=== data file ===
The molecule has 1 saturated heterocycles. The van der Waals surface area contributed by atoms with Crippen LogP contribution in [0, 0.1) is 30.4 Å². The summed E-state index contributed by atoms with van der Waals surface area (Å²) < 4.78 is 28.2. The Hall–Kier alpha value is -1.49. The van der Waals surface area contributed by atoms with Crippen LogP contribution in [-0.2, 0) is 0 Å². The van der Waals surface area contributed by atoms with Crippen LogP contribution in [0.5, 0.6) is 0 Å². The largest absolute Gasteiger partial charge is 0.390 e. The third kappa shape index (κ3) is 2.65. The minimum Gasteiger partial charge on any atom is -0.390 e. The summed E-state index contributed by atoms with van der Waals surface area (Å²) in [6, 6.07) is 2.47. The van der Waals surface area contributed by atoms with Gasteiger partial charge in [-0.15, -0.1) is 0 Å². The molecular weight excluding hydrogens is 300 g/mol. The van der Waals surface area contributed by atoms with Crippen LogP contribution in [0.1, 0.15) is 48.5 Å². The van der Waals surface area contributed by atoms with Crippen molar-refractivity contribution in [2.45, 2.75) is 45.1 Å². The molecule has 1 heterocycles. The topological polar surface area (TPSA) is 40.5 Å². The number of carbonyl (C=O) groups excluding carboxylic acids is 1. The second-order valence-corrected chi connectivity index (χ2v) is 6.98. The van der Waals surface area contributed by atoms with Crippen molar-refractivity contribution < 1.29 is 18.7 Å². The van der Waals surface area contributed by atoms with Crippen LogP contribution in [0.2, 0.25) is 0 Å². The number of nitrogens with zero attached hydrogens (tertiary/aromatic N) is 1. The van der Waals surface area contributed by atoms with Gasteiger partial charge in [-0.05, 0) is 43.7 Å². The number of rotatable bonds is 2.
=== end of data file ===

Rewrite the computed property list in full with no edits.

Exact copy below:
The molecule has 1 saturated heterocycles. The van der Waals surface area contributed by atoms with Crippen LogP contribution in [0, 0.1) is 30.4 Å². The summed E-state index contributed by atoms with van der Waals surface area (Å²) < 4.78 is 28.2. The Hall–Kier alpha value is -1.49. The van der Waals surface area contributed by atoms with Crippen LogP contribution in [-0.2, 0) is 0 Å². The van der Waals surface area contributed by atoms with Crippen LogP contribution in [0.5, 0.6) is 0 Å². The largest absolute Gasteiger partial charge is 0.390 e. The third kappa shape index (κ3) is 2.65. The minimum Gasteiger partial charge on any atom is -0.390 e. The summed E-state index contributed by atoms with van der Waals surface area (Å²) in [6, 6.07) is 2.47. The van der Waals surface area contributed by atoms with Gasteiger partial charge in [-0.15, -0.1) is 0 Å². The molecular weight excluding hydrogens is 300 g/mol. The van der Waals surface area contributed by atoms with Crippen LogP contribution in [0.1, 0.15) is 48.5 Å². The van der Waals surface area contributed by atoms with Crippen molar-refractivity contribution in [2.45, 2.75) is 45.1 Å². The molecule has 1 heterocycles. The topological polar surface area (TPSA) is 40.5 Å². The number of carbonyl (C=O) groups excluding carboxylic acids is 1. The second-order valence-corrected chi connectivity index (χ2v) is 6.98. The van der Waals surface area contributed by atoms with Crippen molar-refractivity contribution < 1.29 is 18.7 Å². The van der Waals surface area contributed by atoms with Crippen LogP contribution in [0.2, 0.25) is 0 Å². The number of nitrogens with zero attached hydrogens (tertiary/aromatic N) is 1. The van der Waals surface area contributed by atoms with Gasteiger partial charge in [-0.05, 0) is 43.7 Å². The number of rotatable bonds is 2.